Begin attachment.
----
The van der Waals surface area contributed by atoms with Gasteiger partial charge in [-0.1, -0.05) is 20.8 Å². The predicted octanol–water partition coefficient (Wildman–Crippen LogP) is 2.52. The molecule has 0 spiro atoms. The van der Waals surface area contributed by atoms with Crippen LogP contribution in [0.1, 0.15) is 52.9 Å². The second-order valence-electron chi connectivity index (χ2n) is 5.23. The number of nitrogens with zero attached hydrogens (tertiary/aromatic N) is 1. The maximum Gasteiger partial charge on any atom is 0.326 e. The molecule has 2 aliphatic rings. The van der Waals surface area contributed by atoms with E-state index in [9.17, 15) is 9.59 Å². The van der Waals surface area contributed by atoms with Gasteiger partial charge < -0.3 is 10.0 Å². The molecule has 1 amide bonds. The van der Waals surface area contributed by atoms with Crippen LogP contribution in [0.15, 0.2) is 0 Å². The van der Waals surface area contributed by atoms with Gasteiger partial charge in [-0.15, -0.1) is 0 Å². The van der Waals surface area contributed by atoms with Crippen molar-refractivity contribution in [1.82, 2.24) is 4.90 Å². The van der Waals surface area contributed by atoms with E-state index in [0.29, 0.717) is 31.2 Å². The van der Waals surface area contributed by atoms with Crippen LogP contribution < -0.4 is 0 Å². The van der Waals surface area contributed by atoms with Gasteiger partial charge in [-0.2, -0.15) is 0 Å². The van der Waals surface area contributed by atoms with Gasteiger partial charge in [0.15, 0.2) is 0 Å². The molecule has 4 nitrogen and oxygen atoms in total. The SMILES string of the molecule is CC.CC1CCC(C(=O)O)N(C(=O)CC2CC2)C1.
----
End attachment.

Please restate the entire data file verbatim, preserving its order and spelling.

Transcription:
The van der Waals surface area contributed by atoms with Gasteiger partial charge in [-0.1, -0.05) is 20.8 Å². The predicted octanol–water partition coefficient (Wildman–Crippen LogP) is 2.52. The molecule has 0 spiro atoms. The van der Waals surface area contributed by atoms with Crippen LogP contribution in [0.1, 0.15) is 52.9 Å². The second-order valence-electron chi connectivity index (χ2n) is 5.23. The number of nitrogens with zero attached hydrogens (tertiary/aromatic N) is 1. The maximum Gasteiger partial charge on any atom is 0.326 e. The molecule has 2 aliphatic rings. The van der Waals surface area contributed by atoms with E-state index in [9.17, 15) is 9.59 Å². The van der Waals surface area contributed by atoms with Gasteiger partial charge < -0.3 is 10.0 Å². The molecule has 1 amide bonds. The van der Waals surface area contributed by atoms with Crippen LogP contribution in [0.15, 0.2) is 0 Å². The van der Waals surface area contributed by atoms with Gasteiger partial charge in [-0.15, -0.1) is 0 Å². The van der Waals surface area contributed by atoms with Crippen molar-refractivity contribution in [1.82, 2.24) is 4.90 Å². The van der Waals surface area contributed by atoms with E-state index in [0.29, 0.717) is 31.2 Å². The van der Waals surface area contributed by atoms with Crippen LogP contribution < -0.4 is 0 Å². The van der Waals surface area contributed by atoms with Gasteiger partial charge in [-0.2, -0.15) is 0 Å². The van der Waals surface area contributed by atoms with Gasteiger partial charge in [0.15, 0.2) is 0 Å². The molecule has 4 nitrogen and oxygen atoms in total. The SMILES string of the molecule is CC.CC1CCC(C(=O)O)N(C(=O)CC2CC2)C1.